The Pro Tour Grand finals will be a scintillating event. The greatest players on the planet will be there, but a particular frisson will be added by the fact that the venue is the same that will stage the Olympic Games in 2012.
There is always something special about an Olympic venue, not so much in terms of the playing conditions or the wider auditorium (although these are generally nothing less than outstanding), but because of the sense of history. No event is more central to the mythology of table tennis, despite the fact that the sport only joined the Games in 1988.
My first Olympic was in Barcelona and I well remember the unique atmosphere when I first walked into the stadium to begin my preparation for my opening match against Nicholas Chatelain from France. You instantly knew that this was a place that would not just define one’s own career, but provide a new chapter in the history of the world game.
Jan-Ove Waldner, of course, won the men’s singles gold in Barcelona, defeating Jean Philippe Gatien 3-0 in a superb final. The King of Sweden stood to applaud and later congratulated Waldner in his dressing room, cementing a moment of significance not merely to Swedish table tennis, but to Sweden. The Olympics is an event that transcends sport.
And that is why the top players will be determined to gain as much information as possible at the Pro Tour Grand Finals. They will be hoping to get used to the lighting, the flooring, and the idiosyncrasies of the backdrop. They will be getting a feel for the catering, the quickest walk from the transport drop-off to the player’s entrance, and other small but key issues. And they will also be looking to find an area away from prying eyes where they can prepare for their matches.
At every venue I have ever played, I have found a place like this; a small, quiet space, in which to conduct my mental preparation in those last, crucial moments before competition. At the Olympic Games in Barcelona it was a small dressing room rarely used by other competitors; at the European Championships in Birmingham it was a roped-off area above the arena, away from the hubbub; at the Super Circuit in Tokyo it was tiny space just behind the cafe on the top floor.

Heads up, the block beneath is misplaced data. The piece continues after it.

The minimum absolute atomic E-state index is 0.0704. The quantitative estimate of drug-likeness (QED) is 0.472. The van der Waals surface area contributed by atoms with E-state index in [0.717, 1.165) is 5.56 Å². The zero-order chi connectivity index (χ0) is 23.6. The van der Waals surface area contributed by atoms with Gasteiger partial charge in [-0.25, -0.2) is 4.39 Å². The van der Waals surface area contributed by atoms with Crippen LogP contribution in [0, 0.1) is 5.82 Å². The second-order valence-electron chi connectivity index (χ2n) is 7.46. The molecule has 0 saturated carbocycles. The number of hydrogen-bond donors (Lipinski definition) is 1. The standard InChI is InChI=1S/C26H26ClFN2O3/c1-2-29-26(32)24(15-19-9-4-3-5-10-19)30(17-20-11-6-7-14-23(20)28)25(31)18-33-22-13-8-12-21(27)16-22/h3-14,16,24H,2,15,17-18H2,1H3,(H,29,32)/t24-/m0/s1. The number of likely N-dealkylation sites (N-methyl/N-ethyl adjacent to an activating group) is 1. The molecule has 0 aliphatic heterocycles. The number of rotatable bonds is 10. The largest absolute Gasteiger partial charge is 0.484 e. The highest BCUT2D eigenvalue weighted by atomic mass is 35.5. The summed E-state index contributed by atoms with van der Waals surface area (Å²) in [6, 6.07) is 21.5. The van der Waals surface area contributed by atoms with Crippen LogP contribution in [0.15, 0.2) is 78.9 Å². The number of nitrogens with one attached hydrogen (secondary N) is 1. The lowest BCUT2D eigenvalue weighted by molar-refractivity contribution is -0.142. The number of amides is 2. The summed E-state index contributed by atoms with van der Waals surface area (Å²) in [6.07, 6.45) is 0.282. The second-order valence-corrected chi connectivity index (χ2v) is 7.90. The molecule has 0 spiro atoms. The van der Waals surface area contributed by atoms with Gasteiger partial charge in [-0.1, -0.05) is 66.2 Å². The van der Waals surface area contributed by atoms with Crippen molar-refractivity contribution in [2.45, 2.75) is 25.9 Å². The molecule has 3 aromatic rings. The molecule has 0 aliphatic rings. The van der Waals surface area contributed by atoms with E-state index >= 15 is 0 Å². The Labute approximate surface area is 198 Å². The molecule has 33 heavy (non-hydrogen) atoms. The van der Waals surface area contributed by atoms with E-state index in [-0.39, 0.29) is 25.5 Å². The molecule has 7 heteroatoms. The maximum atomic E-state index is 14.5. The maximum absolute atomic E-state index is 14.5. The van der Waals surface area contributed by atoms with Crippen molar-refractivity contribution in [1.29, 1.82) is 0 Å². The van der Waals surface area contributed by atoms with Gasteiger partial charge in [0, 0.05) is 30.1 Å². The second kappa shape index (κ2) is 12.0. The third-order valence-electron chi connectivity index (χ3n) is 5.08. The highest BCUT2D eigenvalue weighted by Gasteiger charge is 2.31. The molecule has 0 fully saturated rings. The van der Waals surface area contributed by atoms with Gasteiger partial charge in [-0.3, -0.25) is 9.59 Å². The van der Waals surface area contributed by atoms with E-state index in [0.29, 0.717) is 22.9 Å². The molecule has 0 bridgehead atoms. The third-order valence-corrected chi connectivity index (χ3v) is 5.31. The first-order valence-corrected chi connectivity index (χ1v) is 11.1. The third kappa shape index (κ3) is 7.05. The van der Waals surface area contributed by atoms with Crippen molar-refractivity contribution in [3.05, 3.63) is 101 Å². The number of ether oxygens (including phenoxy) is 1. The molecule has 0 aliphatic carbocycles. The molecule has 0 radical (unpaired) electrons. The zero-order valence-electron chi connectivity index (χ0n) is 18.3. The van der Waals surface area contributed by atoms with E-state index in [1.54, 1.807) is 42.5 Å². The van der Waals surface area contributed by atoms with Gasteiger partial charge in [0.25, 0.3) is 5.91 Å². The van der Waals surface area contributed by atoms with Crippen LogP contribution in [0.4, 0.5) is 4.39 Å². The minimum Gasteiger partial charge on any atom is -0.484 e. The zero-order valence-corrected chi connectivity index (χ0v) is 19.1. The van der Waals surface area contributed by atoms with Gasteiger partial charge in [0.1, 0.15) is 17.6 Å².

Sometimes I would discover the perfect spot only to find it had been commandeered already. I once stumbled upon Zoran Primorac, the Croatian table tennis legend, in a tiny dressing room at the Swedish Open, dancing from foot to foot, his eyes closed, mouthing words to himself. On another occasion I snuck into a rarely used VIP area and bumped into Trinko Keen, the Dutch champion, sitting on the floor, his head in his hands, his mind so deep in concentration he didn’t even hear my approach. A quick whispered apology and I left in search of a quiet place of my own.
These are the little things that so often make the difference between victory and defeat. And these are the minutiae that the players will be gain from the Pro Tour finals. The player who wins in November will not be a nailed on certainty for next summer, but they will get a massive boost in confidence. The Pro Tour finals have always been a major event, but this year it has added and very special significance.
By Matthew Syed
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